For the last 5, 000 years, different cultures across the world have relied on plant extracts for their medicinal properties. In fact, some of the earliest forms of medication were plant extracts, and today pharmaceuticals still use plant extracts as the baseline of most prescription drugs. That just goes to prove the potent healing properties everyday plants have. Lately, though, advances in scientific knowledge allow us to use plants for more than just medicine. Look at any beauty care product shelf. Almost all of the products boast about using plant extracts, or essential oils, as one of the key ingredients. The oils when properly sourced have an abundance of sesquiterpenes, monoterpenes, and diterpenes these give the oils a lot of their power.
By adding a dash of lavender, lemon oil, frankincense, or peppermint to your cabinet, you can:
Keep colds and flues at bay
Boost your metabolism
Keep old age at bay
Soothe sore muscles
Rejuvenate your spirit
But what makes essential oils applicable in so many situations? Like mentioned before, essential oils are extracted from plants and plants have long been known to possess healing properties. The healing properties however extend further than our physical body. Essential oils are key ingredients in aromatherapy, which is a type of therapy that relies on our olfactory senses. Now, a lot of people are skeptical about aromatherapy and other types of alternative medicines.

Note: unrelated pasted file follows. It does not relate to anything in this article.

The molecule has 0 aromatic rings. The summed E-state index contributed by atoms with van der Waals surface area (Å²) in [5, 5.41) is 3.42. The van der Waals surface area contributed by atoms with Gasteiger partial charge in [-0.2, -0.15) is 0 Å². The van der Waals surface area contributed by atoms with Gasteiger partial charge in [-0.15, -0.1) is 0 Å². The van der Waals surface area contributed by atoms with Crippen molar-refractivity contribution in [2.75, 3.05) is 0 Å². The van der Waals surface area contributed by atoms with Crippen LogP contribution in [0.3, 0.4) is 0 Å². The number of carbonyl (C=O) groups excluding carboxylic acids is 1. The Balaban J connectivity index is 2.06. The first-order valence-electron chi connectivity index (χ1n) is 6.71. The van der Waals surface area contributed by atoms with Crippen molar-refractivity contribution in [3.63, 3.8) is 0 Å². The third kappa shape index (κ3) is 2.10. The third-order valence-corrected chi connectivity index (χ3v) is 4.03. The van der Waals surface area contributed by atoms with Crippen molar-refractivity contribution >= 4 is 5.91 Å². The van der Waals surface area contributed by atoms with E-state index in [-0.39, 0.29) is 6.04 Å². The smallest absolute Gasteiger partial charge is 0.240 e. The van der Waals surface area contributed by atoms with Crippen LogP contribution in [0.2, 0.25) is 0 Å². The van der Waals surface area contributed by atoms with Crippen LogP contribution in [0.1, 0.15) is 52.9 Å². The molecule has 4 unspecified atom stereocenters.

A Brief History of Aroma Therapy and Essential Oils. If you are one of the skeptics, think back to when you last smelled a rose flower or any other flower for that matter. You felt fantastically refreshed, didn’t you? Natural fragrances have a way of pressing the right buttons on our brains and nervous system. By pressing these buttons, they stimulate a lot of activity in our body that ultimately helps the body repair itself physically, emotionally, and spiritually. That’s how aromatherapy works. Aromatherapy has been around for quite some time. Ancient Chinese, Egyptians, Greeks, and Romans used oils extracted from plants as perfumes as well as medicine. The oils were even used in special rituals. However, it wasn’t until 1928 that a French chemist by the name of Rene-Maurice Gattefosseperfected modern aromatherapy. He used lavender oil to heal burns on his hands, and it worked like magic. Later he looked into the compounds of lavender oil, investigating how it could be used to treat other wounds apart from burns. Gattefosse’s work was adopted by alternative medicine practitioners all over Europe and it wasn't long before someone figured that essential oils could be used as beauty products. Since then aromatherapy and essential oils have garnered popularity like a rolling stone in a moss forest.